Gnathostoma spinigerum in Live Asian Swamp Eels (Monopterus spp.) from Food Markets and Wild Populations, United States
Published Date:Apr 2014
Source:Emerg Infect Dis. 20(4):634-642.
Keywords:Asian Swamp Eels
Griffin KM. Gnathostoma Spinigerum In Live Asian Swamp Eels (Monopterus Spp.) From Food Markets And Wild Populations
M. (Amphipnous) Cuchia
Suggested Citation For This Article: Cole RA
United States. Emerg Infect Dis [Internet]. 2014 Apr [date Cited]. Http://dx.doi.org/10.3201/eid2004.131566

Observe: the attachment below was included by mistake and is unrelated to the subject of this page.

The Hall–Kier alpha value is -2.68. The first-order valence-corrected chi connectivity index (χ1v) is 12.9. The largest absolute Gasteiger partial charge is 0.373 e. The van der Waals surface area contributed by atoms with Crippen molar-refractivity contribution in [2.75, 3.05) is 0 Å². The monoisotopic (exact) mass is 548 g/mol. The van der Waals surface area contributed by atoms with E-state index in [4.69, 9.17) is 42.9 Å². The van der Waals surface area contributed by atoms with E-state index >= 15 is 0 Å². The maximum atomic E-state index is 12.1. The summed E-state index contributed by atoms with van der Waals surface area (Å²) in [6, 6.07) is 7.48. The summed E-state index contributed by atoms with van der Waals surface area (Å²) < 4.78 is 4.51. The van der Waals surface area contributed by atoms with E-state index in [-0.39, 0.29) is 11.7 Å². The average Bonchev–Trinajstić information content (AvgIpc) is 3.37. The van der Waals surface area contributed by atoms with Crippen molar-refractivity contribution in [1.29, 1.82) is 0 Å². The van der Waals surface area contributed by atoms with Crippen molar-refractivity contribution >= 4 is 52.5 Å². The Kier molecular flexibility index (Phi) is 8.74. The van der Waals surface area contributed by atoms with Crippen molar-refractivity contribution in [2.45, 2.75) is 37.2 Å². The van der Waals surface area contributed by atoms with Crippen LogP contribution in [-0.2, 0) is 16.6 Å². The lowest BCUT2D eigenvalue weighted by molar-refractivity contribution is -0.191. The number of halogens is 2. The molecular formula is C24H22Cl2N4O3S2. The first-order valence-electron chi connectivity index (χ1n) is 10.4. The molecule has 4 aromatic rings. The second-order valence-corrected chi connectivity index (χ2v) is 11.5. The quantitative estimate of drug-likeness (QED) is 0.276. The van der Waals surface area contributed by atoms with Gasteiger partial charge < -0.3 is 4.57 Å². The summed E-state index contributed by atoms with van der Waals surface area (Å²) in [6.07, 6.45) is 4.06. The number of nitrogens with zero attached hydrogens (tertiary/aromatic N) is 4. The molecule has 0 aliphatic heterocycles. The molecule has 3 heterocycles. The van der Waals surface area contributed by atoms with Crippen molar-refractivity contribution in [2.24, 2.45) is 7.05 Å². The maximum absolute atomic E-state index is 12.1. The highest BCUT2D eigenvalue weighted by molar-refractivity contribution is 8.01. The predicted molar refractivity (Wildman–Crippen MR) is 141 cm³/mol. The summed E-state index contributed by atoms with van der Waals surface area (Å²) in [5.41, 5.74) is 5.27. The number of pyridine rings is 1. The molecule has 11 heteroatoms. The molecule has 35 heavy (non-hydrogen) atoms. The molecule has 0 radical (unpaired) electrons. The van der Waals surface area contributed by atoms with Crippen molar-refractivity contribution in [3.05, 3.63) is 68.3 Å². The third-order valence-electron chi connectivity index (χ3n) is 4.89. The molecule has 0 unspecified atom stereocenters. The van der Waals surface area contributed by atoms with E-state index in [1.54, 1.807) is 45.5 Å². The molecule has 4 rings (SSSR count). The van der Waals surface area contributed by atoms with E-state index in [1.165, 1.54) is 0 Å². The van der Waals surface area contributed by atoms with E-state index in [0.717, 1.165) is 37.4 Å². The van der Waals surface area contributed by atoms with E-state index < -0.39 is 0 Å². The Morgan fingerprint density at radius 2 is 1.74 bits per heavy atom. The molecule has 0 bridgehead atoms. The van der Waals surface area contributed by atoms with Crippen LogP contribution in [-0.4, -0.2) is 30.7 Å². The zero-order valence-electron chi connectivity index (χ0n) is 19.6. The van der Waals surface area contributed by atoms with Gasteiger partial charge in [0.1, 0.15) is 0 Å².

Description:In Southeast Asia, swamp eels (Synbranchidae: Monopterus spp.) are a common source of human gnathostomiasis, a foodborne zoonosis caused by advanced third-stage larvae (AL3) of Gnathostoma spp. nematodes. Live Asian swamp eels are imported to US ethnic food markets, and wild populations exist in several states. To determine whether these eels are infected, we examined 47 eels from markets and 67 wild-caught specimens. Nematodes were identified by morphologic features and ribosomal intergenic transcribed spacer-2 gene sequencing. Thirteen (27.7%) M. cuchia eels from markets were infected with 36 live G. spinigerum AL3: 21 (58.3%) in liver; 7 (19.4%) in muscle; 5 (13.8%) in gastrointestinal tract, and 3 (8.3%) in kidneys. Three (4.5%) wild-caught M. albus eels were infected with 5 G. turgidum AL3 in muscle, and 1 G. lamothei AL3 was found in a kidney (both North American spp.). Imported live eels are a potential source of human gnathostomiasis in the United States.
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